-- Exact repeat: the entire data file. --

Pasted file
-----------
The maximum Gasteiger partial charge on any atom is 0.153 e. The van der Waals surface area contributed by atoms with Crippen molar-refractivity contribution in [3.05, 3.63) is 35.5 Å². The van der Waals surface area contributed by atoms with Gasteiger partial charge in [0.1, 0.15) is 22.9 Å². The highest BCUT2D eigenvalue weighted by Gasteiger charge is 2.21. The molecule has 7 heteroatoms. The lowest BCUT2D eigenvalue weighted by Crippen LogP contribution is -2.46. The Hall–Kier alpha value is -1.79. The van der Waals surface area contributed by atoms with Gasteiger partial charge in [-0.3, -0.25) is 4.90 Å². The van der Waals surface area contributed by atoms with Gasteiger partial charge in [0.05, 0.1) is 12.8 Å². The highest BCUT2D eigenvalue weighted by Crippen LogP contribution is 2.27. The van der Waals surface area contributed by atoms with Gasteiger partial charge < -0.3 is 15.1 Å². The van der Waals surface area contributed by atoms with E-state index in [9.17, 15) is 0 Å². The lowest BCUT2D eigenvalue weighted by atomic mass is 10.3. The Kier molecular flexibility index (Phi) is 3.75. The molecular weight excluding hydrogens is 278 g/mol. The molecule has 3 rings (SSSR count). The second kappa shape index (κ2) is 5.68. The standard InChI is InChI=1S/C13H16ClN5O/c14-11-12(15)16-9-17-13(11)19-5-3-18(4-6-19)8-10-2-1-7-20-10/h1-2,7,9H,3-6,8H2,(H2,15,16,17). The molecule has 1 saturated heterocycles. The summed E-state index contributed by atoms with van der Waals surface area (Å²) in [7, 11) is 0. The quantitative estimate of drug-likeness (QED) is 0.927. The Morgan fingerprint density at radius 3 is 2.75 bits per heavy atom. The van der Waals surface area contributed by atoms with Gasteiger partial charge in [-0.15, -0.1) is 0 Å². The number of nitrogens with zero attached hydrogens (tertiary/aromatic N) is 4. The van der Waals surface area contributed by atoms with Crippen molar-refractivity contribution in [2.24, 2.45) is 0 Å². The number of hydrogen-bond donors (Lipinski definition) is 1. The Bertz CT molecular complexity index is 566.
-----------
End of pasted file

The maximum Gasteiger partial charge on any atom is 0.153 e. The van der Waals surface area contributed by atoms with Crippen molar-refractivity contribution in [3.05, 3.63) is 35.5 Å². The van der Waals surface area contributed by atoms with Gasteiger partial charge in [0.1, 0.15) is 22.9 Å². The highest BCUT2D eigenvalue weighted by Gasteiger charge is 2.21. The molecule has 7 heteroatoms. The lowest BCUT2D eigenvalue weighted by Crippen LogP contribution is -2.46. The Hall–Kier alpha value is -1.79. The van der Waals surface area contributed by atoms with Gasteiger partial charge in [-0.3, -0.25) is 4.90 Å². The van der Waals surface area contributed by atoms with Gasteiger partial charge in [0.05, 0.1) is 12.8 Å². The highest BCUT2D eigenvalue weighted by Crippen LogP contribution is 2.27. The van der Waals surface area contributed by atoms with Gasteiger partial charge < -0.3 is 15.1 Å². The van der Waals surface area contributed by atoms with E-state index in [9.17, 15) is 0 Å². The lowest BCUT2D eigenvalue weighted by atomic mass is 10.3. The Kier molecular flexibility index (Phi) is 3.75. The molecular weight excluding hydrogens is 278 g/mol. The molecule has 3 rings (SSSR count). The second kappa shape index (κ2) is 5.68. The standard InChI is InChI=1S/C13H16ClN5O/c14-11-12(15)16-9-17-13(11)19-5-3-18(4-6-19)8-10-2-1-7-20-10/h1-2,7,9H,3-6,8H2,(H2,15,16,17). The molecule has 1 saturated heterocycles. The summed E-state index contributed by atoms with van der Waals surface area (Å²) in [7, 11) is 0. The quantitative estimate of drug-likeness (QED) is 0.927. The Morgan fingerprint density at radius 3 is 2.75 bits per heavy atom. The van der Waals surface area contributed by atoms with Gasteiger partial charge in [-0.15, -0.1) is 0 Å². The number of nitrogens with zero attached hydrogens (tertiary/aromatic N) is 4. The van der Waals surface area contributed by atoms with Crippen molar-refractivity contribution in [2.24, 2.45) is 0 Å². The number of hydrogen-bond donors (Lipinski definition) is 1. The Bertz CT molecular complexity index is 566.